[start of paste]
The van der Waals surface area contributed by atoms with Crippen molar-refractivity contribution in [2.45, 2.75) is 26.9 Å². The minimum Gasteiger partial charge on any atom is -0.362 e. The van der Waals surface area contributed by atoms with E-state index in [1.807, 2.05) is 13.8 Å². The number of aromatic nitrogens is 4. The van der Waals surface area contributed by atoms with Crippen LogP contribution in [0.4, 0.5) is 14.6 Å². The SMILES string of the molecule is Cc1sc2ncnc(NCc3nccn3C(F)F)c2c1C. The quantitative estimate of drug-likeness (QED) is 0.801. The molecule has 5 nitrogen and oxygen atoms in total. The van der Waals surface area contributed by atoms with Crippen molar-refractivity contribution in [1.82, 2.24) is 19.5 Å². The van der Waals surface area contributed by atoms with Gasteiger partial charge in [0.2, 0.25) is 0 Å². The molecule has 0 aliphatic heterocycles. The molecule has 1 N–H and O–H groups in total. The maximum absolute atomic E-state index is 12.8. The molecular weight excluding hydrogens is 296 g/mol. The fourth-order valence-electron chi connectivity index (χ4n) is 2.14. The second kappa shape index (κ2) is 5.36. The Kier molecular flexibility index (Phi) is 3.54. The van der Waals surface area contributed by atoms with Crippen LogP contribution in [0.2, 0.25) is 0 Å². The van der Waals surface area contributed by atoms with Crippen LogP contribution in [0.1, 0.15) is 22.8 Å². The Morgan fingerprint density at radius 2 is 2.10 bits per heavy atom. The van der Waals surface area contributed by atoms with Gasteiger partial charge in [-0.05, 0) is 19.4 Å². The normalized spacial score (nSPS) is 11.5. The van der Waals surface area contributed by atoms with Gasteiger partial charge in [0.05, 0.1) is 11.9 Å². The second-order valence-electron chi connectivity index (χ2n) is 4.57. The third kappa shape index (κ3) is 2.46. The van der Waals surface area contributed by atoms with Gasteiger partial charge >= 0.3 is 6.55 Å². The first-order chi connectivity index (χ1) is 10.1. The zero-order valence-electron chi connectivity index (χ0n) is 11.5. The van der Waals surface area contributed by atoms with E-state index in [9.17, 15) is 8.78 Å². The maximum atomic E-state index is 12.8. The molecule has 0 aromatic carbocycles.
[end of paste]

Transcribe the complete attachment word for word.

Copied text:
The van der Waals surface area contributed by atoms with Crippen molar-refractivity contribution in [2.45, 2.75) is 26.9 Å². The minimum Gasteiger partial charge on any atom is -0.362 e. The van der Waals surface area contributed by atoms with E-state index in [1.807, 2.05) is 13.8 Å². The number of aromatic nitrogens is 4. The van der Waals surface area contributed by atoms with Crippen LogP contribution in [0.4, 0.5) is 14.6 Å². The SMILES string of the molecule is Cc1sc2ncnc(NCc3nccn3C(F)F)c2c1C. The quantitative estimate of drug-likeness (QED) is 0.801. The molecule has 5 nitrogen and oxygen atoms in total. The van der Waals surface area contributed by atoms with Crippen molar-refractivity contribution in [1.82, 2.24) is 19.5 Å². The van der Waals surface area contributed by atoms with Gasteiger partial charge in [0.2, 0.25) is 0 Å². The molecule has 0 aliphatic heterocycles. The molecule has 1 N–H and O–H groups in total. The maximum absolute atomic E-state index is 12.8. The molecular weight excluding hydrogens is 296 g/mol. The fourth-order valence-electron chi connectivity index (χ4n) is 2.14. The second kappa shape index (κ2) is 5.36. The Kier molecular flexibility index (Phi) is 3.54. The van der Waals surface area contributed by atoms with Crippen LogP contribution in [0.2, 0.25) is 0 Å². The van der Waals surface area contributed by atoms with Crippen LogP contribution in [0.1, 0.15) is 22.8 Å². The Morgan fingerprint density at radius 2 is 2.10 bits per heavy atom. The van der Waals surface area contributed by atoms with Gasteiger partial charge in [-0.05, 0) is 19.4 Å². The normalized spacial score (nSPS) is 11.5. The van der Waals surface area contributed by atoms with Gasteiger partial charge in [0.05, 0.1) is 11.9 Å². The second-order valence-electron chi connectivity index (χ2n) is 4.57. The third kappa shape index (κ3) is 2.46. The van der Waals surface area contributed by atoms with Gasteiger partial charge >= 0.3 is 6.55 Å². The first-order chi connectivity index (χ1) is 10.1. The zero-order valence-electron chi connectivity index (χ0n) is 11.5. The van der Waals surface area contributed by atoms with E-state index in [9.17, 15) is 8.78 Å². The maximum atomic E-state index is 12.8. The molecule has 0 aromatic carbocycles.